These are the basic principles that one should start playing around with while thinking of light around them, there isn’t any one stop solution as the light is a subjective concept. Thankfully we live in an industrial world with enough options to cater to our needs.

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Nordisk Museet – How functionalism dominates the design process; PH lamp on display.

 

 

 

 

 

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Scheltema – The Secret Lives of Color

Scheltema – a book store on Rokin st. near Dam Square in Amsterdam is one of the largest bookstores in Europe and the oldest in Netherlands serving the bibliophiles since 1853.IMG_20180311_122700

When I walked in, some children’s activity was going on and a few volunteers were arranging things. I was scouring for the Tulipmania by Mike Dash for I was interested in how tulips came to a level at one time that single bulb of tulip costed more than cost of a house. It mirrors today’s economy when we think of bitcoin’s surge in past few months.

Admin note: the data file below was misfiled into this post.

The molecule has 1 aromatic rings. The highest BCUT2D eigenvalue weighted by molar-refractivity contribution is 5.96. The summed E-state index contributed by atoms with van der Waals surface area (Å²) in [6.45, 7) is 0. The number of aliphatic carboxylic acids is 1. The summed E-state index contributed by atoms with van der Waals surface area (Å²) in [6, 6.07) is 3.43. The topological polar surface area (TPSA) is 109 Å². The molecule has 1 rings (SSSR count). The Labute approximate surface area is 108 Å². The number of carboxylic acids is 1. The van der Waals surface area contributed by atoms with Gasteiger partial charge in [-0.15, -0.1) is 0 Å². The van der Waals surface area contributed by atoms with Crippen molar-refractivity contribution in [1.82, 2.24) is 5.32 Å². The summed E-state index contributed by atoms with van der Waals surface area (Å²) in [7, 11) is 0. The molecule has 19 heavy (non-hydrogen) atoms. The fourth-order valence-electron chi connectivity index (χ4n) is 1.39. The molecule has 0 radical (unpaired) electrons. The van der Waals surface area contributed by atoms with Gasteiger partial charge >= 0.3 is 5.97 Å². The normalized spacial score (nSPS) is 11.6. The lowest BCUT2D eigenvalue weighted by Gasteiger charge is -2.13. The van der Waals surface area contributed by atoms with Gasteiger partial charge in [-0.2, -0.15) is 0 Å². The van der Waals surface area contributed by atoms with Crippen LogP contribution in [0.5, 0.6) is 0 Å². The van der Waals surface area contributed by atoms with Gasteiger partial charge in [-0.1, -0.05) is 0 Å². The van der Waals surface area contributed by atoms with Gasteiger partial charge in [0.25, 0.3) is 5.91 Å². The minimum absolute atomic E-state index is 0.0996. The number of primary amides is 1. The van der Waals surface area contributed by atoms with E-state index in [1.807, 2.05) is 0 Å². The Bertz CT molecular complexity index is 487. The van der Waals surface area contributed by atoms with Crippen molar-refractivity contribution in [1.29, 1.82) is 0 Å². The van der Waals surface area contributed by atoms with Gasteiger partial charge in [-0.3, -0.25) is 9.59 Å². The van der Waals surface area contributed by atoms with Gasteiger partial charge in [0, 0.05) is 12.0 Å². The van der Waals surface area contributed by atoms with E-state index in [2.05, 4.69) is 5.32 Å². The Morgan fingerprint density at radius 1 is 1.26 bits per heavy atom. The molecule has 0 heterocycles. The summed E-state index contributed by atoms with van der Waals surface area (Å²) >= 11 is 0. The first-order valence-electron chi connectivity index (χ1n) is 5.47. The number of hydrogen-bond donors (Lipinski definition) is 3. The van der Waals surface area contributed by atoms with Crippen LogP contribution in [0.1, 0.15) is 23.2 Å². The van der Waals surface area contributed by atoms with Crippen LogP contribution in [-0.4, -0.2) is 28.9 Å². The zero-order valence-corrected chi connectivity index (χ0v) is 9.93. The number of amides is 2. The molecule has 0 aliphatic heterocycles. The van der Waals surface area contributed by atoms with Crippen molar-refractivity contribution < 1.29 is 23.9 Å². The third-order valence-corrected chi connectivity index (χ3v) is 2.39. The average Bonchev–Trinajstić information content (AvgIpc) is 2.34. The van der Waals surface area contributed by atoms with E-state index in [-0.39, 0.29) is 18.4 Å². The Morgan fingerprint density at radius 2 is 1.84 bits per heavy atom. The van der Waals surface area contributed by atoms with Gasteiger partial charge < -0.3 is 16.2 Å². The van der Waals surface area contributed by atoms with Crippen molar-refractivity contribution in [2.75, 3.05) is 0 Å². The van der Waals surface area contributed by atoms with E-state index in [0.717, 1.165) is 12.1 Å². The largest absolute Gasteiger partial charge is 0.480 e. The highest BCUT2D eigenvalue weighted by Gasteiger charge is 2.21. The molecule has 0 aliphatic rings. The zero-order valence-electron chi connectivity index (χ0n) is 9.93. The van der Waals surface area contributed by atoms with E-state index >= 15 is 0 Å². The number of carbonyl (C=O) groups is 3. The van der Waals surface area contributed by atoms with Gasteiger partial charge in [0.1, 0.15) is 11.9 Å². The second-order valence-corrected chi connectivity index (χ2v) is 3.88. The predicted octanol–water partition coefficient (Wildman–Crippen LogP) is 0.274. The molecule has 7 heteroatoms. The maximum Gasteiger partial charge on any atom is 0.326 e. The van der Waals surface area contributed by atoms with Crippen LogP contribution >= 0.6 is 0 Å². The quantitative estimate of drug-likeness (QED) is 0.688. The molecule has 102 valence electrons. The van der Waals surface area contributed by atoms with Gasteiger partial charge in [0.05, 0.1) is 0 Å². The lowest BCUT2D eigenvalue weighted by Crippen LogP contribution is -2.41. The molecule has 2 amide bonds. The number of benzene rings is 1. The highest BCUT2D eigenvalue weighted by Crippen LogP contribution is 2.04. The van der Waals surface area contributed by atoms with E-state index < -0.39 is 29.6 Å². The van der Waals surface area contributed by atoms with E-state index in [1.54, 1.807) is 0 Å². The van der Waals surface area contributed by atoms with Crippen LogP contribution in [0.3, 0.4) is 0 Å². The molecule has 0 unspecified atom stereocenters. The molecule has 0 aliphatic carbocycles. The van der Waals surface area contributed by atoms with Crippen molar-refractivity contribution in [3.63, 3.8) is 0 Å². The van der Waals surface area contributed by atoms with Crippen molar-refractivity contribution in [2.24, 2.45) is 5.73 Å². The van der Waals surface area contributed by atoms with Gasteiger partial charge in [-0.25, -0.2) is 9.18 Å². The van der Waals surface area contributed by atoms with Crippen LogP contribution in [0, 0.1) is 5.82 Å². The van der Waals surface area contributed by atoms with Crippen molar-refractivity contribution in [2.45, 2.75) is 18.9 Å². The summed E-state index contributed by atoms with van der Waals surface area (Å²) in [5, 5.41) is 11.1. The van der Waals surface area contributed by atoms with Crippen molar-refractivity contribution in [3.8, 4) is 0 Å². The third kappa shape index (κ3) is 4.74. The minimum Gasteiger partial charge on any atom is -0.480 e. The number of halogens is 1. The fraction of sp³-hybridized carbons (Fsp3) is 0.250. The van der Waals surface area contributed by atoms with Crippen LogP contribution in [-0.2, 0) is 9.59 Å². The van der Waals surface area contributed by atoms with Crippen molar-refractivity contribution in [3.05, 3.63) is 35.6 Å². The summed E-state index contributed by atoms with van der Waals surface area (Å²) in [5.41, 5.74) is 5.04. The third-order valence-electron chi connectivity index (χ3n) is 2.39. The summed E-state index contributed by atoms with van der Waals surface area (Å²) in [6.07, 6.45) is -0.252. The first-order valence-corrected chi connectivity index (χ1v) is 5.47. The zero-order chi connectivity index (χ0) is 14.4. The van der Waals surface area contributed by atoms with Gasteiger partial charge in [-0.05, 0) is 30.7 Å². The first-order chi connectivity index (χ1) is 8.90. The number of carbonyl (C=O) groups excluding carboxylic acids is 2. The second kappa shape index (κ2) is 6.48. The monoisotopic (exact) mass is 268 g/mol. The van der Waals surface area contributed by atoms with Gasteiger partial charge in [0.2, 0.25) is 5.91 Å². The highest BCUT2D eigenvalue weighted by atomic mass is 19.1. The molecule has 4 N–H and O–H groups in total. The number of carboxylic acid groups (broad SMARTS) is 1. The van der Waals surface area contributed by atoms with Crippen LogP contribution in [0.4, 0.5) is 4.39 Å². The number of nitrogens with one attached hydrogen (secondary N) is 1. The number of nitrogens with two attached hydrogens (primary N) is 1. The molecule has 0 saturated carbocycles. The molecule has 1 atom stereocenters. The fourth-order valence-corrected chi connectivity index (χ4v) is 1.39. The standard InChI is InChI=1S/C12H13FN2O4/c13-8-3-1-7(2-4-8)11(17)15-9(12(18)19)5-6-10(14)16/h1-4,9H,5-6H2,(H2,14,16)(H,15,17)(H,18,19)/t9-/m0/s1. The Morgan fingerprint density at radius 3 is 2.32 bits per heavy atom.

I finally found it on 4th floor of the store in the history section and sat down on a cosy chair to flip through the pages. There was a lot of moving space around and the place carries the attitude of a young and confident speaker, telling stories coherently in a cogent fashion but I won’t compare it with the capitalism that Barnes and Noble brought to the world.

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Apart from the American Book Center on Spui 12, Scheltema is another place where one can find quality English literature in Amsterdam area.

It’s here I realized how wonderful oil pastel art can be and thus I picked a random book from the shelf named The Secret Lives of Colors. It is so interesting to see the possibility of a book on colors. Soren Kierkegaard said “Is anything more sparkling, more dizzying than the possible?”  The book provided history on many colors, how they were found, what’s the significance, which artists use them, how do they align with the values of various countries, what is/was the economic significance of certain colors. It would lead you to the paths of history where you can find yourself in the multitude of kaleidoscope of  hues and pigments. It is a compendium of answers that will establish the connections such as bard, green, and envy. I wonder what Moilere might be thinking here?